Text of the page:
The Air Force's airport usage ended in 1975, and the first passenger terminals began construction in 1978. The airport was officially renamed Orlando International Airport yet retained the "MCO" code as a nod to its days as a military base.
The opening of world-class attractions such as Disney World and Universal Studios have been the biggest contributors to MCO's growth. Disney World's opening in 1971 is one of the key reasons this airport rose in popularity at the tail end of the 20th century.
As demand grew, so did MCO. The airport's first passenger terminals, now known as Airsides 1 and 3, had opened in 1981. Further development commenced in 1986, with Airside 4 opening in 1990 and Airside 2 in 2000.
Eastern Air Lines established a focus city in Orlando during the 1970s and '80s, becoming "The Official Airline of Walt Disney World." The carrier went bust in 1991, and Walt Disney World's official carrier became Delta Air Lines.
Speaking of Delta, the carrier established its own Orlando hub in 1987. Delta's Orlando hub would see a huge regional operation with subsidiaries Comair and later Chautauqua Airlines operating flights all over the Southeast and Caribbean.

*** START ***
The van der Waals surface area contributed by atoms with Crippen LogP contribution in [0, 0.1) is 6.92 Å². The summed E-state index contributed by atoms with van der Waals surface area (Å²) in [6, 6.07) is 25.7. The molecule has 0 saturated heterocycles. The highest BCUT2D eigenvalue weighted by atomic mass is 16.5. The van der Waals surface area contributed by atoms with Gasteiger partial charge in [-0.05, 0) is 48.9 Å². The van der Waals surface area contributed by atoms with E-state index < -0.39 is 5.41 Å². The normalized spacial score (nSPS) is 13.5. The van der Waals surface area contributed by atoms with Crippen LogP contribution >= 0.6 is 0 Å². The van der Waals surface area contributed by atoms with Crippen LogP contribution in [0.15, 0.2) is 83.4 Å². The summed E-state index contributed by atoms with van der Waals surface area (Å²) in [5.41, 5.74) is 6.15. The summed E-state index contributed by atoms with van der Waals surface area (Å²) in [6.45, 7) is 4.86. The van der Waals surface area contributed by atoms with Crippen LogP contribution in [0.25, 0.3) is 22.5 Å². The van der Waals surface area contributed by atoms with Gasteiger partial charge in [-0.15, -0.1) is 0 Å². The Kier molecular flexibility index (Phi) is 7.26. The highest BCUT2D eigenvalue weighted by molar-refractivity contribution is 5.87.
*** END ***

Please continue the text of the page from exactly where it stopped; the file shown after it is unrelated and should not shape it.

Delta's Orlando hub was later closed in 2007 as the airline moved to further consolidate hub operations at fewer airports. In Orlando's case, the hub was lost to Delta consolidating mainly out of Atlanta.
Another catalyst to MCO's growth has been the emergence of low-cost airlines. AirTran Airways established its Orlando MCO hub from 1993 to 2014. After Southwest took over the carrier, it became the largest airline at the airport.
Aside from Southwest, other low-cost airlines like Frontier, Spirit, Breeze Airways, and Avelo have grown rapidly at MCO. These carriers have opened various new routes to cities all over the United States and the Caribbean at very low prices, allowing more people to visit Orlando and its world-class attractions. These, in turn, have further contributed to MCO's growth.